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CPU, Motherboard, And Cooler

System Builder Marathon, December 2010: $1000 PC
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CPU: Intel Core i3-550

Our Core i3-550 experiment saves us about $75 on what we would have spent on a Core i5-760. For that lower price, we’re giving up two physical CPU cores in exchange for two logical cores enabled by Hyper-Threading, and getting half the L3 cache--that is, 4 MB instead of 8 MB.

On the other hand, the Core i3-550 has a 3.2 GHz clock rate, while the Core i5-760 only hits that under optimal conditions in Turbo mode, usually running at a 2.8 GHz clock in threaded applications.

Read Customer Reviews of Intel's Core i3-550


Common sense tells us the $75 upgrade to the Core i5-760 is money well spent in the scheme of things, but we keep an open mind until we see the benchmarks and overclocking performance.

Motherboard: Asus Sabertooth 55i

Read Customer Reviews of Asus' Sabertooth 55i


Asus’ Sabertooth 55i is arguably one of the most robust LGA 1156 overclocking boards available, and the $150 sale price is too good for us to pass up. This board is designed to deliver an improved overclocking experience for LGA 1156-based CPUs using ceramic-coated heat sinks on the PCH and MOSFETS, binned capacitors and MOSFETS, and automatic phase switching.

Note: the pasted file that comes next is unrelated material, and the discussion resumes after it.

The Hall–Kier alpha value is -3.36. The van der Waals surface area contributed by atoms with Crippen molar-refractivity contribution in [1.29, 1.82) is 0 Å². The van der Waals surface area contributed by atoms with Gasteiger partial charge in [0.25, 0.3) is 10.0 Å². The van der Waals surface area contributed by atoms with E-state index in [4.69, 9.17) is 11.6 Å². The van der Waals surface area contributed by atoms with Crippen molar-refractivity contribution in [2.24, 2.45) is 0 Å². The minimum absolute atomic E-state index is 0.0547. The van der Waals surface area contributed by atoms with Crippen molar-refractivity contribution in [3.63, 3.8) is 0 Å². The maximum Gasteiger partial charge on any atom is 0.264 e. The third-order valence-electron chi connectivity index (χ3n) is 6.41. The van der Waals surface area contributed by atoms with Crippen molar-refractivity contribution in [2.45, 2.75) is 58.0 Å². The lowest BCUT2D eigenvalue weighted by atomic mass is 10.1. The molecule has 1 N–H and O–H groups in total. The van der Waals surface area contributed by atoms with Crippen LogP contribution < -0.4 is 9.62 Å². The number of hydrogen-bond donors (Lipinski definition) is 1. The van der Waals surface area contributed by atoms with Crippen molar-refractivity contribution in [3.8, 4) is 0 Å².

CPU Cooler: Cooler Master Hyper 212 Plus

Read Customer Reviews of Cooler Master's Hyper 212 Plus


Since Cooler Master’s Hyper TX3 costs more at retail, the Hyper 212 takes its place as our recommended cooler. At the same $30 price tag, the Hyper 212 has larger, more capable cooling hardware. And it’s quieter, to boot.

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